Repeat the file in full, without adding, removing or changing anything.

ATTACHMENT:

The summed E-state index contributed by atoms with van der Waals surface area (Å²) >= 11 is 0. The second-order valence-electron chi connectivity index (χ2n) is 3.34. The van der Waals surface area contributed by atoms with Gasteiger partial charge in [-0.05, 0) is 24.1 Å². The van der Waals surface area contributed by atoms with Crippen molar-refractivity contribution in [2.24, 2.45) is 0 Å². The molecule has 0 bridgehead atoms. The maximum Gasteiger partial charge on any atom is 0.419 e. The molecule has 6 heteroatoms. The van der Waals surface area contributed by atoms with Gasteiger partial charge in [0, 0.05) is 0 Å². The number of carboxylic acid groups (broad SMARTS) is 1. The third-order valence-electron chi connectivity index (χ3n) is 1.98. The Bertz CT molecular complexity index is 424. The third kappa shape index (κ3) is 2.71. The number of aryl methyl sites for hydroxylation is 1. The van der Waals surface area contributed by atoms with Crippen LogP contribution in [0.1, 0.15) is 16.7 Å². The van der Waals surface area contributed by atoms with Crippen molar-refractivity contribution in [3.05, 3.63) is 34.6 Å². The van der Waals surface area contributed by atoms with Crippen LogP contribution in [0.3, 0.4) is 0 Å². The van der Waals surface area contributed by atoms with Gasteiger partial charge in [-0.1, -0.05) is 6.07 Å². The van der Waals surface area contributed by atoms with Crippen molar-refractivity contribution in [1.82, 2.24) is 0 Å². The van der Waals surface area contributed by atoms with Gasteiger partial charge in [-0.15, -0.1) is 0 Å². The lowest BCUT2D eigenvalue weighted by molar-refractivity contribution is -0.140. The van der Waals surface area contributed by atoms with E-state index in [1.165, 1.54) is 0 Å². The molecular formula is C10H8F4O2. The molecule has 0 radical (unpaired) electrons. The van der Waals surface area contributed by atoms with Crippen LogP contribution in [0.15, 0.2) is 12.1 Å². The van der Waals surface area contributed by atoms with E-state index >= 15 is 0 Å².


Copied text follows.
The summed E-state index contributed by atoms with van der Waals surface area (Å²) >= 11 is 0. The second-order valence-electron chi connectivity index (χ2n) is 3.34. The van der Waals surface area contributed by atoms with Gasteiger partial charge in [-0.05, 0) is 24.1 Å². The van der Waals surface area contributed by atoms with Crippen molar-refractivity contribution in [2.24, 2.45) is 0 Å². The molecule has 0 bridgehead atoms. The maximum Gasteiger partial charge on any atom is 0.419 e. The molecule has 6 heteroatoms. The van der Waals surface area contributed by atoms with Gasteiger partial charge in [0, 0.05) is 0 Å². The number of carboxylic acid groups (broad SMARTS) is 1. The third-order valence-electron chi connectivity index (χ3n) is 1.98. The Bertz CT molecular complexity index is 424. The third kappa shape index (κ3) is 2.71. The number of aryl methyl sites for hydroxylation is 1. The van der Waals surface area contributed by atoms with Crippen LogP contribution in [0.1, 0.15) is 16.7 Å². The van der Waals surface area contributed by atoms with Crippen molar-refractivity contribution in [3.05, 3.63) is 34.6 Å². The van der Waals surface area contributed by atoms with Crippen LogP contribution in [0.3, 0.4) is 0 Å². The van der Waals surface area contributed by atoms with Gasteiger partial charge in [-0.1, -0.05) is 6.07 Å². The van der Waals surface area contributed by atoms with Crippen molar-refractivity contribution in [1.82, 2.24) is 0 Å². The van der Waals surface area contributed by atoms with Gasteiger partial charge in [-0.15, -0.1) is 0 Å². The lowest BCUT2D eigenvalue weighted by molar-refractivity contribution is -0.140. The van der Waals surface area contributed by atoms with E-state index in [1.165, 1.54) is 0 Å². The molecular formula is C10H8F4O2. The molecule has 0 radical (unpaired) electrons. The van der Waals surface area contributed by atoms with Crippen LogP contribution in [0.15, 0.2) is 12.1 Å². The van der Waals surface area contributed by atoms with E-state index >= 15 is 0 Å².